Today on Ask the Bitches, we’ve got a GREAT question about whether women need different financial advice than men. And it was asked by… A MAN?!
(Cue: crashing thunder, rain SFX, opening cords of “It’s Raining Men.”)
That’s right, doubters and haters. Despite our joyless misandrist ways, we’ve got male readers. We’ve even got male readers who are so into what we talk about they’re willing to pay us for our work by becoming Patreon donors!
One such donor asked us a thought-provoking question about gender and money that initially kinda stumped me. In short: do women need different financial advice than men?
I had a knee-jerk reaction to say “no” and leave it at that. (Helpful!) But as I thought about it, I realized there are some significant biological and cultural differences worth discussing. Let’s start by reading the particulars of Patron Mat’s excellent question.
Dear Piggy and Kitty,
Thanks for your amazing insights and unique viewpoints. After getting my financial house in order, friends and acquaintances and coworkers asked me how I did it. It ended up spiraling into a financial coaching side business. I’m three years in and I absolutely love it. I make a difference in real people’s day-to-day lives, and I’m proud to say that the Bitches have been a big influence on me.
Recently, I’ve had more single female clients come to me, ranging from Gen X divorcees handling finances for the first time to wide-eyed Gen Z’ers just about to start their first job. My advice for them is the same as my male clients.
But should it be?
The only gender-specific coaching advice I’ve ever heard is that “women prefer security and men prefer growth,” which always struck me as somewhat sexist? I’m sure that there are women that get hot and bothered by a significant ROI!
What are your best tips for how a male financial coach can fight against—or at least avoid accidentally contributing to—the patriarchal part of the “patriarchal capitalist hellscape?” As their coach, I want to acknowledge these women’s unique experiences and challenges.
I’m assuming, of course, that you haven’t already solved the global gender wage gap, pregnancy penalties, workplace sexism, or other such challenges by the time you get this question. Though I wouldn’t be surprised!– Bitches Get Riches Patreon Donor Mat
What a lovely question from Mat!
Overall, I agree with him that financial planning for women and men should look really, really similar. And I 100% agree that the risk vs. safety thing is a sexist stereotype. But there’s also useful and truthful aspects in that cliché. I’ll get to that.
But there are some legitimate distinctions someone like Mat would want to take into consideration.
I’m going to call out three biological differences and three cultural differences that contribute so how women need different financial advice. The biological differences—at least at this point in history—seem pretty fixed. The cultural differences are significant, but collectively self-imposed. And I hope to see them diminish or vanish in my lifetime.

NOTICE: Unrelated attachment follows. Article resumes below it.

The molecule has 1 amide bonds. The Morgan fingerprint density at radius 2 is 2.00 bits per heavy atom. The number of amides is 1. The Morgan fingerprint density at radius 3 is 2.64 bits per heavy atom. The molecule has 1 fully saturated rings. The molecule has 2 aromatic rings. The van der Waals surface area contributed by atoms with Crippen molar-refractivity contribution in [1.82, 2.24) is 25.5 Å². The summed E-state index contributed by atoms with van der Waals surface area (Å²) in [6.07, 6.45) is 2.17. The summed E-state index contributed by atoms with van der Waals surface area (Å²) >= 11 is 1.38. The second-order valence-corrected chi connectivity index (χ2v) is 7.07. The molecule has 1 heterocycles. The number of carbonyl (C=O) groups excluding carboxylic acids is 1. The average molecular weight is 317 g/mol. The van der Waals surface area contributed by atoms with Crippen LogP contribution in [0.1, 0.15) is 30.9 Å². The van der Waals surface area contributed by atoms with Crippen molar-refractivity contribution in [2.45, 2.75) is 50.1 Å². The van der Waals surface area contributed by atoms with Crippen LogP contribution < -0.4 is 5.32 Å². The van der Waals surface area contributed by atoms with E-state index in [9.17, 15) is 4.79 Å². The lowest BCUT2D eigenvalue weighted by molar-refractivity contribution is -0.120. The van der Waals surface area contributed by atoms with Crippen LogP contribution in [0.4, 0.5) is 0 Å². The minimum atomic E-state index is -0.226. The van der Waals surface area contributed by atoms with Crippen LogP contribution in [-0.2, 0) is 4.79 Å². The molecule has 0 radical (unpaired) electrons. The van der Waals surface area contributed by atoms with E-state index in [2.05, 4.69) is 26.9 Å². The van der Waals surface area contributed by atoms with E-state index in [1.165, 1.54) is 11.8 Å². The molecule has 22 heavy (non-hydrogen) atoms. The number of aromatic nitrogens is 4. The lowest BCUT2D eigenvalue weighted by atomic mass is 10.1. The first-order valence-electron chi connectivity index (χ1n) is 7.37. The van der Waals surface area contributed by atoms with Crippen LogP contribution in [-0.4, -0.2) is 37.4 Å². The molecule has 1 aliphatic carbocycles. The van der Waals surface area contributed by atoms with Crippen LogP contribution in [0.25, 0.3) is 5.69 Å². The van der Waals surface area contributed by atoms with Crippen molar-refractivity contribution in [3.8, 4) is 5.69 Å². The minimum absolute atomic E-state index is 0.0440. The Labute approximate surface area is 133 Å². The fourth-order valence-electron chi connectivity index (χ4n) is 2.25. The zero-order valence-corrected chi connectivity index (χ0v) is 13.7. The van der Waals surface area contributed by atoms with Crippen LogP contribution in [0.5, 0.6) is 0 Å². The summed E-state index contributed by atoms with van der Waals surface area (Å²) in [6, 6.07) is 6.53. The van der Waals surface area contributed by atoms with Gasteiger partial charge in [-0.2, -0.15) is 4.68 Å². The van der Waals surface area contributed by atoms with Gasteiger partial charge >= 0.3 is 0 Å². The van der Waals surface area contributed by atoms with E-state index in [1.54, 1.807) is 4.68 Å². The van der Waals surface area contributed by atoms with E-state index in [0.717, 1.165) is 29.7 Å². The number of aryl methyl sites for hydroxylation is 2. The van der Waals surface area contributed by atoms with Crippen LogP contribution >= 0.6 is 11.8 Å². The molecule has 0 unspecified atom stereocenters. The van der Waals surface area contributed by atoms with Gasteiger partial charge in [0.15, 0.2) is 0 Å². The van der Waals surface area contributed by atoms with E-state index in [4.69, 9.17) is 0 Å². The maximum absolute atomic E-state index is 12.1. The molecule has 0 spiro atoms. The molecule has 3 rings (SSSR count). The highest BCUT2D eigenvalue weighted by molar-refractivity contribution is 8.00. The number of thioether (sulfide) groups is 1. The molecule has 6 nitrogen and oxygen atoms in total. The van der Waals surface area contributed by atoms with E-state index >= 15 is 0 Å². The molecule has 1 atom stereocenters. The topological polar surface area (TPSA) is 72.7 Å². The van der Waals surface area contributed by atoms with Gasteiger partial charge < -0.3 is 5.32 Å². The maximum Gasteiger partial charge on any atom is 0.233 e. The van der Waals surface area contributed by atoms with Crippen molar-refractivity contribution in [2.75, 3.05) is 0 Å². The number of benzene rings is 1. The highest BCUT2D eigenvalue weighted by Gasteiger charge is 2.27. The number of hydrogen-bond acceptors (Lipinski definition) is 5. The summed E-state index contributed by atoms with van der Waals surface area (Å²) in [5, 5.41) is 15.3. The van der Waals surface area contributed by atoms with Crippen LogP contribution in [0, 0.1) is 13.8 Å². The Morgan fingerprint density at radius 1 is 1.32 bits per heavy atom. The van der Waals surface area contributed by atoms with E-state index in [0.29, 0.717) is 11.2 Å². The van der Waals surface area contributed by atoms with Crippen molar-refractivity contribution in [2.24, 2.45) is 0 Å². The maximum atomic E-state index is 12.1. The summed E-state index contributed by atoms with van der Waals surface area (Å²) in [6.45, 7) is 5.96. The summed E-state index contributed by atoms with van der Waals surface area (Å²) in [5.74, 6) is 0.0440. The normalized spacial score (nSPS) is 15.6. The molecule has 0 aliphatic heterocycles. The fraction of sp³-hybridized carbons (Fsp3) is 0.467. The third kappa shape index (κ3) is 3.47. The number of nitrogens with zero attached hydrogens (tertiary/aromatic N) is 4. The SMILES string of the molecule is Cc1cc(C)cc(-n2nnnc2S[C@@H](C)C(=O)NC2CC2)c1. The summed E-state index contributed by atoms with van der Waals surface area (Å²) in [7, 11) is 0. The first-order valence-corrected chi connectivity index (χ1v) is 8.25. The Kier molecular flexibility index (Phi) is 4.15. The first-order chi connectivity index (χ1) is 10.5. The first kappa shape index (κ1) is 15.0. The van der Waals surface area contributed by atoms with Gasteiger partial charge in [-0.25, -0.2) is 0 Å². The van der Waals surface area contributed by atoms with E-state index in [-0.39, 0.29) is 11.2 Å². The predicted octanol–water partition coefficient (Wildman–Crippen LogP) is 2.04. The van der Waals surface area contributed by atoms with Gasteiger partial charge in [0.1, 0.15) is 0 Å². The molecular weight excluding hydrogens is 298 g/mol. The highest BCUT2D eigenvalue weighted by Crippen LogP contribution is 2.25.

3 biological reasons women need difference financial advice
Let’s start with biology. Which, coincidentally, is where my straight-A report card streak ended in high school.
The gender binary in personal finance
First, I want to acknowledge the important fact that our society is coming into a much richer definition of gender than it previously held.
Traditional cultural concepts describe gender as a binary, with people being either male or female. If you’re like me, you grew up learning that people with XY chromosomes / baseball caps were men, and people with XX chromosomes / massive triangle skirts were women, and that was that!
Mercifully, that view is evolving quickly. The majority of Americans under 35 now believe that gender exists on a complex spectrum informed by many biological, psychological, and cultural factors. People who defy the gender binary are more visible, supported, and studied than ever before.
Perhaps as a result, 1.2 million Americans now identify as trans, nonbinary, or genderqueer. I suspect that number will continue to climb throughout my lifetime as we develop more nuanced and compassionate ways to talk about sex and gender. BGR is a trans-inclusive personal finance blog. Piggy and I do our best to keep genderqueer readers in mind when we write articles like this:
All that said, we’ll be talking about gender in a binary way on and off throughout this article. I do so not to uphold the gender binary, but rather to critique and deconstruct traditional financial advice (which is hella sexist). Additionally, all the statistics and studies I could find to support my points divide their data between cisgender men and women only. I’ve done my best to keep the context clear in each section.
Biological difference #1: Women tend to live longer
On average, women tend to live about five years longer than men.
Maybe you’re a glowingest-brain overthinker like myself, and said “wait, is that biological, or could it be cultural too?” After all, many of the factors that drag men’s life expectancy down—like substantially higher rates of suicide and occupational injury deaths—seem to stem from patriarchal sexism upon men. (Remember, systemic patriarchy harms everyone!)
However, this does seem to be a fact of mammalian biology. Among over a hundred animal species studied, females lived an average of 18% longer than males. Humans actually have a much smaller gendered life expectancy gap at only 8%.
The advantage seems to correlate to favor animals with repeating chromosome pairs, as the opposite is true with birds, whose males are typically ZZ and outlive females with ZW chromosomes. But it’s complicated! Because additional chromosomes (like XXY humans with Klinefelter Syndrome) have their own health challenges.